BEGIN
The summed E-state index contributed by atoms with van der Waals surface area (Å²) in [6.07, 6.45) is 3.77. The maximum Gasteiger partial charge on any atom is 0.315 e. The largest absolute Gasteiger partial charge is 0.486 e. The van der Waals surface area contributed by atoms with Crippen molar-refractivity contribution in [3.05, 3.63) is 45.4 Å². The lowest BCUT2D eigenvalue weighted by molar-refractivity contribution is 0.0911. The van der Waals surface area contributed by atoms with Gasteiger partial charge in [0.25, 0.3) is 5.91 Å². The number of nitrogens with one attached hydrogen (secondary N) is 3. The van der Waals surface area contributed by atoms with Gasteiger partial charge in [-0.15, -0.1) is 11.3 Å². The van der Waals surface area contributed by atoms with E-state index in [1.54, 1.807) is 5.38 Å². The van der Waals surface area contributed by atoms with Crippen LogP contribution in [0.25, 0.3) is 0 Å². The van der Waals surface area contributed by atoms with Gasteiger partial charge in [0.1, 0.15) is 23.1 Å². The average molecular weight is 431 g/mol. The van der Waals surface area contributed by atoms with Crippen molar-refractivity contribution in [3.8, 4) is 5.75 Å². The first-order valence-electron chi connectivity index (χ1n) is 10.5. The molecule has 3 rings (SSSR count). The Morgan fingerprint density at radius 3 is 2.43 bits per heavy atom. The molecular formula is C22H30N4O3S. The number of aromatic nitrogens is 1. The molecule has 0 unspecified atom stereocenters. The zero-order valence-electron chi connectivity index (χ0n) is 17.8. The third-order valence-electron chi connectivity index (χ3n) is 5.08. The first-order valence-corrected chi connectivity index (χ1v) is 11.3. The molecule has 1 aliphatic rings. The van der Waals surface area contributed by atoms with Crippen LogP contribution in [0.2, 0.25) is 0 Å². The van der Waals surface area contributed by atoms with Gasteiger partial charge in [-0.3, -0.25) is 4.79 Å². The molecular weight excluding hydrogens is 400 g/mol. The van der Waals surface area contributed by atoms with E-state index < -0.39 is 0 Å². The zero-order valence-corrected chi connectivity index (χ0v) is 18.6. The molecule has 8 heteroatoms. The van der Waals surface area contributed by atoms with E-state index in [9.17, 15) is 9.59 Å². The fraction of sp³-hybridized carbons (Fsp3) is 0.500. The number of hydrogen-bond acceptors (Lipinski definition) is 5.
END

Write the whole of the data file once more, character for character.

The summed E-state index contributed by atoms with van der Waals surface area (Å²) in [6.07, 6.45) is 3.77. The maximum Gasteiger partial charge on any atom is 0.315 e. The largest absolute Gasteiger partial charge is 0.486 e. The van der Waals surface area contributed by atoms with Crippen molar-refractivity contribution in [3.05, 3.63) is 45.4 Å². The lowest BCUT2D eigenvalue weighted by molar-refractivity contribution is 0.0911. The van der Waals surface area contributed by atoms with Gasteiger partial charge in [0.25, 0.3) is 5.91 Å². The number of nitrogens with one attached hydrogen (secondary N) is 3. The van der Waals surface area contributed by atoms with Gasteiger partial charge in [-0.15, -0.1) is 11.3 Å². The van der Waals surface area contributed by atoms with E-state index in [1.54, 1.807) is 5.38 Å². The van der Waals surface area contributed by atoms with Crippen LogP contribution in [0.25, 0.3) is 0 Å². The van der Waals surface area contributed by atoms with Gasteiger partial charge in [0.1, 0.15) is 23.1 Å². The average molecular weight is 431 g/mol. The van der Waals surface area contributed by atoms with Crippen molar-refractivity contribution in [3.8, 4) is 5.75 Å². The first-order valence-electron chi connectivity index (χ1n) is 10.5. The molecule has 3 rings (SSSR count). The Morgan fingerprint density at radius 3 is 2.43 bits per heavy atom. The molecular formula is C22H30N4O3S. The number of aromatic nitrogens is 1. The molecule has 0 unspecified atom stereocenters. The zero-order valence-electron chi connectivity index (χ0n) is 17.8. The third-order valence-electron chi connectivity index (χ3n) is 5.08. The first-order valence-corrected chi connectivity index (χ1v) is 11.3. The molecule has 1 aliphatic rings. The van der Waals surface area contributed by atoms with Crippen LogP contribution in [0.2, 0.25) is 0 Å². The van der Waals surface area contributed by atoms with Gasteiger partial charge in [-0.3, -0.25) is 4.79 Å². The molecular weight excluding hydrogens is 400 g/mol. The van der Waals surface area contributed by atoms with E-state index < -0.39 is 0 Å². The zero-order valence-corrected chi connectivity index (χ0v) is 18.6. The molecule has 8 heteroatoms. The van der Waals surface area contributed by atoms with E-state index in [9.17, 15) is 9.59 Å². The fraction of sp³-hybridized carbons (Fsp3) is 0.500. The number of hydrogen-bond acceptors (Lipinski definition) is 5.